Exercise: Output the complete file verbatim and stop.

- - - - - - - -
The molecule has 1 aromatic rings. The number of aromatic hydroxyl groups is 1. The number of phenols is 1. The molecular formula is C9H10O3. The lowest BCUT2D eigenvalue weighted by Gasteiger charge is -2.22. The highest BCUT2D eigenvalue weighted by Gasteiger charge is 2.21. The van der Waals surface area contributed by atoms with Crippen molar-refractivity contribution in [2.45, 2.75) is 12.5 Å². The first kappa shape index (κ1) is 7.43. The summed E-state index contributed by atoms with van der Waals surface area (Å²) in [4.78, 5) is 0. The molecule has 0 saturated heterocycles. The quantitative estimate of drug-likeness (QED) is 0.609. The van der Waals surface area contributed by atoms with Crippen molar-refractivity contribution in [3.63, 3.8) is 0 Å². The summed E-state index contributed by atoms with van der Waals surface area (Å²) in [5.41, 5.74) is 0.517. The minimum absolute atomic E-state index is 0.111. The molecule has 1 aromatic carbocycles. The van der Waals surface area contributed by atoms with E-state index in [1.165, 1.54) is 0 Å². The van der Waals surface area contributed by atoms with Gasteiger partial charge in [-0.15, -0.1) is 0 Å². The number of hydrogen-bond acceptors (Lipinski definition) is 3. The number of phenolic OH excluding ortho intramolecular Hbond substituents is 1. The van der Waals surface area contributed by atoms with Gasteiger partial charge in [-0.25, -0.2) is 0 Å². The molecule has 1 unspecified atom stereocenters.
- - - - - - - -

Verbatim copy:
The molecule has 1 aromatic rings. The number of aromatic hydroxyl groups is 1. The number of phenols is 1. The molecular formula is C9H10O3. The lowest BCUT2D eigenvalue weighted by Gasteiger charge is -2.22. The highest BCUT2D eigenvalue weighted by Gasteiger charge is 2.21. The van der Waals surface area contributed by atoms with Crippen molar-refractivity contribution in [2.45, 2.75) is 12.5 Å². The first kappa shape index (κ1) is 7.43. The summed E-state index contributed by atoms with van der Waals surface area (Å²) in [4.78, 5) is 0. The molecule has 0 saturated heterocycles. The quantitative estimate of drug-likeness (QED) is 0.609. The van der Waals surface area contributed by atoms with Crippen molar-refractivity contribution in [3.63, 3.8) is 0 Å². The summed E-state index contributed by atoms with van der Waals surface area (Å²) in [5.41, 5.74) is 0.517. The minimum absolute atomic E-state index is 0.111. The molecule has 1 aromatic carbocycles. The van der Waals surface area contributed by atoms with E-state index in [1.165, 1.54) is 0 Å². The van der Waals surface area contributed by atoms with Gasteiger partial charge in [-0.15, -0.1) is 0 Å². The number of hydrogen-bond acceptors (Lipinski definition) is 3. The number of phenolic OH excluding ortho intramolecular Hbond substituents is 1. The van der Waals surface area contributed by atoms with Gasteiger partial charge in [-0.25, -0.2) is 0 Å². The molecule has 1 unspecified atom stereocenters.